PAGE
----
Mother Kwan

Mea (“Mother”) Kwan’s restaurant in old Chula Vista
  • Mea (“Mother”) Kwan’s restaurant in old Chula Vista

Mea Kwan Thai Cuisine

230 Third Avenue, Chula Vista

Don’t know why I expect things to be cheaper just because they’re in Chula Vista. Guess I think rents must be lower than, say, downtown. Or uptown. But when I check the prices at Mea Kwan, they’re much of a muchness with the last Thai place I chowed at, Hillcrest’s Amarin. Mea Kwan’s a charmer, too: stone frontage with half-timbers like you see on Elizabethan houses, plus flower-filled window boxes and a big Victorian clock jutting out from the roof. Think afternoon tea, clotted cream, British accents.

Inside, though, it’s anything but. A Thai gal, Lala, wearing a beautiful red tunic and dress, leads me to a green vinyl booth beneath a sloped roof. The place is filled with Thai art and sculptures. The gold-spangled red tablecloth sits under glass, and a red linen napkin waits for you to flick it open.

The menu is pretty much what you’d expect. Starters like spring rolls (five of them, with mixed veggies and chicken) go for $6.95. Four pork or chicken satay skewers (with peanut sauce and cucumber relish) cost $8.95. But the starter that tempts me most is the kung slong ($9.95): six shrimp (kung) marinated in a peppercorn-and-garlic wine sauce, “dressed” in egg noodles, and fried. “Undress the secret of this Thai appetizer,” the menu says, and I want to.

The main soups are tom yum and tom kha. The tom yum’s my favorite because if it’s spicy enough, it clears out your system, lickety-split. It’s made sour with kaffir lime leaves and lemongrass and galangal (which some folks call Siamese ginger) mixed with roasted chili paste. Tom kha is great, too. It has the same basic make-up but is much easier on the taste buds, with coconut milk as its main liquid. I’m tempted by salads that come from northeast Thailand’s Lao population, like larb ($9.95), which is ground beef (or chicken or pork) sitting in a lettuce leaf with roasted rice powder, onion, mint, cilantro, ground chili, and spicy lime dressing — it can be muy picante. So can som tum ($7.95): papaya salad with shaved green papaya, a mixture of green beans, tomatoes, garlic, chili, and ground peanuts in lime dressing, with dried shrimp or salty preserved crab. Yum talay ($12.95), seafood tossed in a lime dressing and Thai chili, is also delicious.

The house specialties, like ho mok talay (mixed seafood steamed in banana leaves with Thai chili and coconut milk, $15.95), are beyond the buying power of the Jackson in my pocket, and the Thai rib-eye steak runs $18.95. Though, yes, garlic-and-pepper pork spare ribs are only $10.95.

Green curry and free soup, $7.95 lunch special

Green curry and free soup, $7.95 lunch special

I can’t help sneaking a look at the last page, the lunch specials. Here we go. Green curry with tofu is only $5.95, with pork, $7.95. Pad Thai noodles, panang, house fried rice — they’re all the same price.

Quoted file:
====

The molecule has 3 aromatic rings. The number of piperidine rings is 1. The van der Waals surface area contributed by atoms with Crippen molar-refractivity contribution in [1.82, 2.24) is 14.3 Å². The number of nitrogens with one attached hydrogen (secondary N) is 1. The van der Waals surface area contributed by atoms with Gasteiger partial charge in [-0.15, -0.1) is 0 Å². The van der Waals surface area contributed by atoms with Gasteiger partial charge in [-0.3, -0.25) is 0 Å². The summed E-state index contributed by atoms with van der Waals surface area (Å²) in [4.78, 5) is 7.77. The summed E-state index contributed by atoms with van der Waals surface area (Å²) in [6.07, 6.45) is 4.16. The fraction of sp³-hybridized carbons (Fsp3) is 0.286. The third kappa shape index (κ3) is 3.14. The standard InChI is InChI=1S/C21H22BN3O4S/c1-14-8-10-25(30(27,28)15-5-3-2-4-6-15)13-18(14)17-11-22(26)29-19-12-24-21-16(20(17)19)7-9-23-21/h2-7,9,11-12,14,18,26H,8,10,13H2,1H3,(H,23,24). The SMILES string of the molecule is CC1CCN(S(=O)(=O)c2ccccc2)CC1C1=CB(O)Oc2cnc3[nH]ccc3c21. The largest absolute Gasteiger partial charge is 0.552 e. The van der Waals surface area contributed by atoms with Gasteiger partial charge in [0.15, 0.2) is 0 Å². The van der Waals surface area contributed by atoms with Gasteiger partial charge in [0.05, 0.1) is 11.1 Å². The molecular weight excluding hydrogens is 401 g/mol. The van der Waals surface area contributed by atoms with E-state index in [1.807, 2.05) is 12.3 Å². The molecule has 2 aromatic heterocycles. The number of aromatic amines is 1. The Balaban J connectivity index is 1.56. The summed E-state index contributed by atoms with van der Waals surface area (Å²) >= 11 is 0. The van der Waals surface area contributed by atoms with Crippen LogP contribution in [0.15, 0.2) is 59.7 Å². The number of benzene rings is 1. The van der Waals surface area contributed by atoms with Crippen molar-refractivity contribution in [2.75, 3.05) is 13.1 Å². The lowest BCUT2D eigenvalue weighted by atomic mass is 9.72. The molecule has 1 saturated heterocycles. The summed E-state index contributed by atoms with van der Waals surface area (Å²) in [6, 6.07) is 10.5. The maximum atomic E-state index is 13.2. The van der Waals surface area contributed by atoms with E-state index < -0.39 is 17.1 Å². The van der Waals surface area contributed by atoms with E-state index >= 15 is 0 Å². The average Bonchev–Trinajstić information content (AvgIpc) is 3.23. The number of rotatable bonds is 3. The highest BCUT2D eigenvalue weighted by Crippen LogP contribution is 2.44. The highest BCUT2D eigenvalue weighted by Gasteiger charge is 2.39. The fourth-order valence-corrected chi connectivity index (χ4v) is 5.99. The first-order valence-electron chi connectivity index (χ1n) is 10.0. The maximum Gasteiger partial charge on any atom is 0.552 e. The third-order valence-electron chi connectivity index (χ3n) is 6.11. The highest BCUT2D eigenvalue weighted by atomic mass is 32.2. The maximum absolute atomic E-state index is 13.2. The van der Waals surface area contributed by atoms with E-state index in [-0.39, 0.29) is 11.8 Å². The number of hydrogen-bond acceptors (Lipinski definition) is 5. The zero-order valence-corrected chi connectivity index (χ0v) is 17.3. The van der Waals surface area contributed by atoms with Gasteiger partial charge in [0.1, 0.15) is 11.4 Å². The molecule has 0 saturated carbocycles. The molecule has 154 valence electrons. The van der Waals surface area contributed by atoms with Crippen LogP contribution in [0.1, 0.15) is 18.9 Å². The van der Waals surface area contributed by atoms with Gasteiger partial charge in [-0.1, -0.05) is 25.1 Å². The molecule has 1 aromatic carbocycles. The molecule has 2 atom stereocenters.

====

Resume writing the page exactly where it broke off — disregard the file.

I ask Lala for a pot of green tea ($1.50) and the bowl of veggie tom yum soup ($4.95) while I work out the rest. I might like the large, charcoal-flaming hotpot version of tom yum for $8.95, or even better, the shrimp version, $10.95. But I still can’t decide.

“How spicy you want the soup, on a scale of ten?” Lala asks.

“Eight…and a half,” I say. I’m a little worried about going over the top, in terms of heat, but more worried they’ll underpower it. At that point it’s too late to zip it up — adding heat at the end isn’t the same, all burn instead of flavor. But when the soup comes, it’s just right. Hairs tweak at the back of my neck, but it’s not so hot you can’t taste the kaffir lime and lemongrass. Everything steams away, all orange and green and black, in a square white bowl stacked with veggies — from pea pods to big mushrooms.

I play it safe and order a green curry with eggplant, bamboo shoots, bell peppers, and basil. I know I’ll like it. Prices go from $8.95 for veggies or tofu to $12.95 for mixed seafood. I get the pork ($9.95).

And it’s good. As good as the mighty Amarin, far as my taste buds can judge. The curry’s fine, with plenty of eggplant to mix down the flavors.

I resist the sticky rice and mango dessert ($5.50). I ask Lala for the check, then ask, “How come the place is called ‘Mea Kwan’?”

“It means ‘Mother Kwan,’” she says. “She opened up five years ago.”

Has it been a success?

“Oh, my goodness, yes,” says Lala. “Every lunchtime we’re very crowded. Maybe because we’re the only Thai restaurant in downtown Chula Vista.”

Traditional Thai music plays on the sound system. I take a slurp of green tea and go with the flow of the phinai horn, which sounds a bit like a sax. It seems to bring all the Buddhas and dancing figures around the walls to life. I come away wishing I’d been a bit more adventurous, foodwise. Next time I’m gonna undress that kung slong. ■

Karla and Oscar share a tofu soup hotpot.

Karla and Oscar share a tofu soup hotpot.

The Place: Mea Kwan Thai Cuisine, 230 Third Avenue, Chula Vista, 619-426-5172

Type of Food: Thai

Prices: Spring roll starters, $6.95; pork or chicken satay skewers, $8.95; tom yum soup, $4.95 (bowl with veggies or tofu); in hotpot, $8.95, or $12.95 with seafood; larb salad, $9.95; som tum (papaya salad), $7.95; yum talay (spicy seafood salad), $12.95; ho mok talay (mixed seafood with Thai chili, coconut milk), $15.95; lunch specials (Monday–Friday), e.g. panang curry with tofu, $5.95, with pork, $7.95; pad Thai noodles, with veggies, $5.95; sticky rice and mango dessert, $5.50

Hours: 11:00 a.m.–3:00 p.m., 5:00 p.m.–9.30 p.m., Monday–Friday; 12:00–9:30 p.m., Saturday–Sunday

Buses: 701, 704, 705, 929

Nearest Bus Stop: 3rd and E (705, 929); 4th and E (704); 3rd and F (701)

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